What do Red-breasted Nuthatches look like?

Male Red-breasted Nuthatch by woodthrushshop

Last Updated on January 24, 2024 by Greg Gillson

Red-breasted Nuthatches (Sitta canadensis) are small songbirds common in conifer forests of North America. They will frequent backyards and bird feeders in such habitats. Sometimes it only takes one pine tree to attract them to your yard from other conifers some distance away.

This page is a supplement to the overview page on attracting Red-breasted Nuthatches. The overview page links to more in-depth articles on foods and diet, range and habitat, nesting and reproduction, and back to this page on identification.

This page discusses the identification of Red-breasted Nuthatches. We’ll look at size, shape, plumage coloration, flight style, and voice. Then we’ll discuss several similar species.

Have you seen one? Well, what do they look like? To identify a Red-breasted Nuthatch, let’s start with the generic nuthatch description.

Nuthatch identification, in general

Nuthatches are small and rather stocky, or pudgy. They have a large head stuck on the round body with barely any neck. The tail is short, stubby. Legs are fairly long for such a small bird. Their feet are large and strong with long claws. The bill is fairly long, chisel-shaped with sharp pointed tip.

The behavior of nuthatches is unique and also helps to identify them. Nuthatches jerkily hop along branches and the tree trunk. They crawl over (and under) branches in all directions. They frequently crawl head-first down the tree trunks!

There are about 29 species of nuthatches in the world. There are 4 nuthatch species in North America.

Photo of male Red-breasted Nuthatch on branch
Male Red-breasted Nuthatch
Photo by Greg Gillson

Red-breasted Nuthatch Identification

Red-breasted Nuthatches are about 4-1/2 inches long from bill tip to tail tip, as birds are measured. They have a wingspan of about 8 inches. They average about 9.9 grams in weight.

Plumage 

The color pattern of Red-breasted Nuthatches is as follows. Adults are blue-gray on their upper parts. The breast and belly is a rusty-pink. The face and throat is white. The crown is black. There is a broad white eyebrow stripe. There is a broad black stripe from the bill through the eye and back to the shoulder. The wings are plain dark gray. Wings are short and rather broad. The tail is dark gray with white patches on the outer feathers.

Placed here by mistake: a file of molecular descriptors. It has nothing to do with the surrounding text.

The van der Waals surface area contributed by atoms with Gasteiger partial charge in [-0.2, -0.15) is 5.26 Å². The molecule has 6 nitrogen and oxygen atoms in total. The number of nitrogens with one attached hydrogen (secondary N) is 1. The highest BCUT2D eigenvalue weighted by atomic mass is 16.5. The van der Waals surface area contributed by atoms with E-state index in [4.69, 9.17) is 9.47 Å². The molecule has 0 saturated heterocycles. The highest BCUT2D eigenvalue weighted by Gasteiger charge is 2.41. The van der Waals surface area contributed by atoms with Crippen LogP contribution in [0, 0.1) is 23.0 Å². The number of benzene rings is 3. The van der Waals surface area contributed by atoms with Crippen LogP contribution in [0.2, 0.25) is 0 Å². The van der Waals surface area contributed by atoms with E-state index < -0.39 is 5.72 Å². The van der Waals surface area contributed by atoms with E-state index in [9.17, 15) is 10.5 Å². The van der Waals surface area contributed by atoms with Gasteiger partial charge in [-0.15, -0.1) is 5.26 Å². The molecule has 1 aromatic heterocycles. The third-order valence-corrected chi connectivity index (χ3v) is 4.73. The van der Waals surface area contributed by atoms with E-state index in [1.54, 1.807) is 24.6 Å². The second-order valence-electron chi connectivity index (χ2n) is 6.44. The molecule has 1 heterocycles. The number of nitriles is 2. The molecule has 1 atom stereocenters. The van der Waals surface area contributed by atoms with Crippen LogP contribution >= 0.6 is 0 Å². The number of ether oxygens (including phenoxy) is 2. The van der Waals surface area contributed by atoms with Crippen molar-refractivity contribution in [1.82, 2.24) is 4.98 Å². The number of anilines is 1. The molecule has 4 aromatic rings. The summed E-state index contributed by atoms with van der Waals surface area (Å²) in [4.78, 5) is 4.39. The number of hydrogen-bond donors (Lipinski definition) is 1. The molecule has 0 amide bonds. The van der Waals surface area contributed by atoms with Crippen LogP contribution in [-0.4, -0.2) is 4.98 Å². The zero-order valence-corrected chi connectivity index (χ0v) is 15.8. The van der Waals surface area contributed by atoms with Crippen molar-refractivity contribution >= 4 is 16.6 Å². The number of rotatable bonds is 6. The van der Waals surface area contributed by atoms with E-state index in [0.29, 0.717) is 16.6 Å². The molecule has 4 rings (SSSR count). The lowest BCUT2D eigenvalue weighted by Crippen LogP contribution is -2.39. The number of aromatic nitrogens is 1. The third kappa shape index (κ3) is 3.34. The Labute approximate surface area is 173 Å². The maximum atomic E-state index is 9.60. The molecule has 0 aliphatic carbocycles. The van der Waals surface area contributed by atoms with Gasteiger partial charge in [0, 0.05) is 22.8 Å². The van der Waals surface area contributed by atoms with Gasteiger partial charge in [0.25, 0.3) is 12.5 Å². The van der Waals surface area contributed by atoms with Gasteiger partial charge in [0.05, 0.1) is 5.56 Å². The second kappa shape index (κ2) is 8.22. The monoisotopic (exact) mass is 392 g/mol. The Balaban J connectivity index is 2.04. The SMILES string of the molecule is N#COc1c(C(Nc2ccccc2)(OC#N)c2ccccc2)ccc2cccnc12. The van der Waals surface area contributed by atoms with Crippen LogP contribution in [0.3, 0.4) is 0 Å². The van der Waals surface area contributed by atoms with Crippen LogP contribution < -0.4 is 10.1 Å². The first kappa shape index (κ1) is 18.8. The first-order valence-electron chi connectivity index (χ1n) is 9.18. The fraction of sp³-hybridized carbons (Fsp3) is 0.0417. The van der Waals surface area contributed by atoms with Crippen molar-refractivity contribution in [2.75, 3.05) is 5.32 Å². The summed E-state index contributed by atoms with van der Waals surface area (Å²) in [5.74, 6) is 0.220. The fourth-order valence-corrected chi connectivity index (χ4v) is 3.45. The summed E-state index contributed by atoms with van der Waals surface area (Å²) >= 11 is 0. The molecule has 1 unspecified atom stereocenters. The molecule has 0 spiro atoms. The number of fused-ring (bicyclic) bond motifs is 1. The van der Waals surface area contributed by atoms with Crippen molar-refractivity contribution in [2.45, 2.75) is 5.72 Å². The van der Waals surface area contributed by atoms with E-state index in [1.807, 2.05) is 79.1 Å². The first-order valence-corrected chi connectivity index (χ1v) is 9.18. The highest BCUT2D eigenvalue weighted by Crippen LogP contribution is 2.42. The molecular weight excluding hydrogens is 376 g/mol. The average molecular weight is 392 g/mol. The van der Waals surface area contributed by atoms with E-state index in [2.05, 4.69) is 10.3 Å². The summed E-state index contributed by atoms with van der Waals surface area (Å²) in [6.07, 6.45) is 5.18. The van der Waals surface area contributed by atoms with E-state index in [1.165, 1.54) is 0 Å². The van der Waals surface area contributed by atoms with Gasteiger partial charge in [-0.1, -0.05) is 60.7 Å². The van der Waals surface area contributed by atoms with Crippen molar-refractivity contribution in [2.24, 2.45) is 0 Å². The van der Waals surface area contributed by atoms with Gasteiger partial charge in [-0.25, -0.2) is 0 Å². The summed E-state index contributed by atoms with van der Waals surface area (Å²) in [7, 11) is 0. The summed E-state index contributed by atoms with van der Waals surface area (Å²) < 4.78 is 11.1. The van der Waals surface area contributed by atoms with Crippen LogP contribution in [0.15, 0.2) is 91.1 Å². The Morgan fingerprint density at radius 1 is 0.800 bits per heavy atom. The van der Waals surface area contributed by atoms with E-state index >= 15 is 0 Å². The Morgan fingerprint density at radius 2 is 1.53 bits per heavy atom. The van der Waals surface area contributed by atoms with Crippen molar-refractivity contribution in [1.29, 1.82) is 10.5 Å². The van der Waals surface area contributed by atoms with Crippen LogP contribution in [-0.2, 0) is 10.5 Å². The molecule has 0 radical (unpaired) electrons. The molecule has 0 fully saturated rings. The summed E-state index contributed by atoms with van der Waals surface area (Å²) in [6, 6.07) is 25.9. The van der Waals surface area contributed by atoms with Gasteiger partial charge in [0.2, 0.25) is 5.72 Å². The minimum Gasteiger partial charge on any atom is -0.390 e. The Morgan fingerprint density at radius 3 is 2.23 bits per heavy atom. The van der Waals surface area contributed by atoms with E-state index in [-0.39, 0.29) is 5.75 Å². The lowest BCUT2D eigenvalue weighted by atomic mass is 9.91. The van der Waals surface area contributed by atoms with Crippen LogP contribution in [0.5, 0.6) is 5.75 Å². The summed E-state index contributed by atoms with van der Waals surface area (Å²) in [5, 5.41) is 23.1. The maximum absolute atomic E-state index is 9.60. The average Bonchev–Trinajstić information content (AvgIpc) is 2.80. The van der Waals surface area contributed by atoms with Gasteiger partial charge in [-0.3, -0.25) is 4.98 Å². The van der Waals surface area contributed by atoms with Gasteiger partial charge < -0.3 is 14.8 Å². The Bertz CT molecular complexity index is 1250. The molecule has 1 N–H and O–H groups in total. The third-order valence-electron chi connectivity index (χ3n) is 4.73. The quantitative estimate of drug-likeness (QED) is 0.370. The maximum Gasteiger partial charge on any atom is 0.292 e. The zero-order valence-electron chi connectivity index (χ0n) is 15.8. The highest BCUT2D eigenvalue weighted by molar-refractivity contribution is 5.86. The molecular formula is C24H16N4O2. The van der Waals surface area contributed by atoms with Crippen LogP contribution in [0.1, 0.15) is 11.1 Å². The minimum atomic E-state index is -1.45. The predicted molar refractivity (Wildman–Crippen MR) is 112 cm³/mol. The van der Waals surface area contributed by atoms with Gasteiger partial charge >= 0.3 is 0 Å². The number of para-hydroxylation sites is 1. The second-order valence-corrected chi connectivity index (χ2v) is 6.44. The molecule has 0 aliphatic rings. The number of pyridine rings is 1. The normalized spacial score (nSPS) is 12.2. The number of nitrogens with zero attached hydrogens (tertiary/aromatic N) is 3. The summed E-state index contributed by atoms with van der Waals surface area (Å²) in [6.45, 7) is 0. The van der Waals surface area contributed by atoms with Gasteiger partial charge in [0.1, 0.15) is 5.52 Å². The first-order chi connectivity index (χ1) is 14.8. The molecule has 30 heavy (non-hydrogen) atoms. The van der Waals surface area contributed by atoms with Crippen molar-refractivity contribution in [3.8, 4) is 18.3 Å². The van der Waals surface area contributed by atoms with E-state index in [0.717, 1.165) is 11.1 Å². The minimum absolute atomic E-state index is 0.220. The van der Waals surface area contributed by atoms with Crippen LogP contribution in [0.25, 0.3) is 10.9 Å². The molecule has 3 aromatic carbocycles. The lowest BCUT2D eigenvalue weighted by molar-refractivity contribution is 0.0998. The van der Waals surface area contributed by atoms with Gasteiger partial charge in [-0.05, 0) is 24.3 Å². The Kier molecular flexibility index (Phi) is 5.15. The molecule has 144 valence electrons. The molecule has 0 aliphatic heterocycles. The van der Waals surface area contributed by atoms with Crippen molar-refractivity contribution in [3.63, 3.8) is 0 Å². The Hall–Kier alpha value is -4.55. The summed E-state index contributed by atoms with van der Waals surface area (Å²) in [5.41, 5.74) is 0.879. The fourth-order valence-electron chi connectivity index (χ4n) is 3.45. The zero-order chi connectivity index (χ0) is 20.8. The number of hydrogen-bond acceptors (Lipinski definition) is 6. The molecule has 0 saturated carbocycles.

Looking at the photo of the male above, you can see the extensive rich cinnamon on the underparts. The black crown and line through the eye are dark glossy black. Not all birds are as bright and colorful as this bird in morning sun.

The female and young birds, below, are a bit paler overall. The crown and line through the eye are grayer, not so jet-black as the adult male. Notice also, that the underparts are soft pinkish-orange. The throat is more extensively white compared to the male.

Photo of female Red-breasted Nuthatch on fir bough
Female Red-breasted Nuthatch
Photo by Greg Gillson

Flight style

Flight is rather weak with a flap-bound flight style. The nuthatch flaps in a burst, then folds its wings next to the body for a brief pause. This is repeated and leads to an undulating or bounding flight.

Flight is slow, jerky, and does not usually travel very far. Birds may fly low, mid-level through the canopy, or at tree-top height.

Voice

What do Red-breasted Nuthatches sound like? When they are feeding and going about normal activities they are fairly quiet. Birds give soft chittering contact notes.

Calls are weak and nasal. The calls sound like yank, yank or enk, enk.

The song is similar to the calls, but louder, more oft repeated. It can be strong slower yank, yank, yank,… or more rapid enk-enk-enk-enk-enk….

Bird watchers may make pishing noises (soft shushing, squeaking, kissing, smacking noises) and whistles imitating small owl tooting. These often attract small songbirds. In the conifer woods perhaps no other bird responds so quickly and strongly to pishing as Red-breasted Nuthatches. They often respond with their yank calls immediately and fly in from some distance. They may be in the tree tops but come down to the ground level to examine and chatter at the intruder.

Similar species

Other nuthatches

Once you have identified a bird as a nuthatch by its shape and trunk clinging behavior, it is fairly easy to determine the exact species by what they look like and where they live.

White-breasted Nuthatch

Photo of White-breasted Nuthatch crawling on the underside of a branch
White-breasted Nuthatch, typical view
Photo by Greg Gillson

The White-breasted Nuthatch is an inch-and-a-quarter longer than Red-breasted Nuthatch. The face and entire underparts are bright gleaming white, except for some chestnut barring on the under tail coverts. The upper parts are a pale blue-gray. They have a black crown that extends to the back. The bill is fairly long.

White-breasted Nuthatches are more widely distributed across southern Canada and most of the United States and mountains of Mexico. Prefer mature deciduous trees, pine-oak woodlands.